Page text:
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The new year is expected to bring another round of state laws to restrict abortion. Also in 2015, a legal battle over many of those laws may reach the Supreme Court. NPR's Jennifer Ludden reports.
JENNIFER LUDDEN, BYLINE: The ongoing spike in abortion laws started after 2010, when Republicans won big in midterms. Since then, state lawmakers have passed more than 200 abortion regulations - more than in the entire decade before. Now with more state House gains in last fall's elections, abortion opponents expect another good year.
MARY SPAULDING BALCH: In my mind, the two states that stand out is where we are able now to stop bad legislation from happening.
LUDDEN: Mary Spaulding Balch is with the National Right to Life Committee.
BALCH: It looks like we have pro-life majority in the Senate in the state of New York, which could prevent a bill that Governor Cuomo was pushing that would have expanded abortion in New York, if you can imagine.
LUDDEN: The same political calculus goes for Washington state, she says. Then there's Tennessee, where new constitutional amendment denies any right to abortion. That's expected to clear the way for a string of new regulations courts had struck down. The National Right to Life Committee also plans to push for abortion bans after 20 weeks of pregnancy. Nine states already do this, and Balch sees better chances for passage this year in West Virginia, Wisconsin and South Carolina. The legislation is based on the medically contested assertion that fetuses feel pain at 20 weeks.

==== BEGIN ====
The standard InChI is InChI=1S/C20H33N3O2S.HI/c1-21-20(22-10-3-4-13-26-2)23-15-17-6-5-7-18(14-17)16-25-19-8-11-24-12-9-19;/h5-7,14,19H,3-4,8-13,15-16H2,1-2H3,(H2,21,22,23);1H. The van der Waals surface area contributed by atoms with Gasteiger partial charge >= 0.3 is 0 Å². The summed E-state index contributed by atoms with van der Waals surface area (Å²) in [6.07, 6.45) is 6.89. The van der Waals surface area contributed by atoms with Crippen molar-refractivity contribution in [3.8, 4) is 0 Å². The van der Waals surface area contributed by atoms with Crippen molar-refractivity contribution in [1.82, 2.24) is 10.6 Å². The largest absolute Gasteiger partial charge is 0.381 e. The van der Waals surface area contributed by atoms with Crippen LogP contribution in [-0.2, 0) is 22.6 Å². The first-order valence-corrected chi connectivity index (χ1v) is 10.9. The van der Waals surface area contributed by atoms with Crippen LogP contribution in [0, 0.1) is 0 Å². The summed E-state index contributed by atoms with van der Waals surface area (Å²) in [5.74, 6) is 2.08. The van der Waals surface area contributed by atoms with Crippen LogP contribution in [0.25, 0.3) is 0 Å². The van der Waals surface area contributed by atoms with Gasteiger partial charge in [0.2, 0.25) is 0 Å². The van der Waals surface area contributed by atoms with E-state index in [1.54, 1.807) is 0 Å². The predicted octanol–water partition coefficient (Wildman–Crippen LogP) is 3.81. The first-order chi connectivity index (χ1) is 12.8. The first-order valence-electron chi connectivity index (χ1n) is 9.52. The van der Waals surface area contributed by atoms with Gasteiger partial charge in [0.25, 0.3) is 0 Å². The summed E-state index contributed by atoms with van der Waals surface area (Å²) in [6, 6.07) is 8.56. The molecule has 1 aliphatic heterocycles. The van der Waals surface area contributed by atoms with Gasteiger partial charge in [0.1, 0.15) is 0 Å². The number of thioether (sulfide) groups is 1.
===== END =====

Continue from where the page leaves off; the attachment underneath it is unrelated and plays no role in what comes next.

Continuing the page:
BALCH: I think what we're trying to do is to keep the baby in the debate. Oftentimes the debate is focused on the woman, and I think that the baby is an equally important factor.
NANCY NORTHUP: Fortunately, many of the most extreme laws that have been passed have been found unconstitutional by the courts. And we have been able to block them.
LUDDEN: Nancy Northup heads the Center for Reproductive Rights. She says courts in two states have blocked the 20-week ban. Judges have also struck down laws restricting medication that induces abortion, requiring doctors who perform abortions to have admitting privileges at local hospitals and forcing doctors to show women a sonogram of their fetus.
NORTHUP: Courts have recognized that these, by-and-large, are sham laws that are designed to make it difficult for women to have abortions. They don't serve any medical necessity. And the courts have seen through that.
LUDDEN: Still, some laws have been allowed to stand, including a number that requires stricter building codes for clinics that provide abortion. That's pushed dozens of clinics across the country to close.
CECILE RICHARDS: There are great swaths of the state of Texas where there is virtually no access to full reproductive health care.
LUDDEN: Cecile Richards heads the Planned Parenthood Federation of America.
RICHARDS: And what we are trying to avoid, though, is getting to a place in this country - which unfortunately we more and more are - where it's very, very different depending on what state you live in.
LUDDEN: Different in part because appeals courts across the country have disagreed, letting laws stand in some places, striking them down in others. Dan McConchie of Americans United for Life says that's because the U.S. Supreme Court wasn't very clear two decades ago when it loosened the standard for regulating abortion.
DAN MCCONCHIE: They changed that standard to undue burden, which became this muddled, undefined standard, saying, OK, you can regulate it, but you can't regulate it too much.
LUDDEN: This coming year, the Supreme Court will likely get the chance to weigh in again on how much abortion regulation is too much. Jennifer Ludden, NPR News, Washington.
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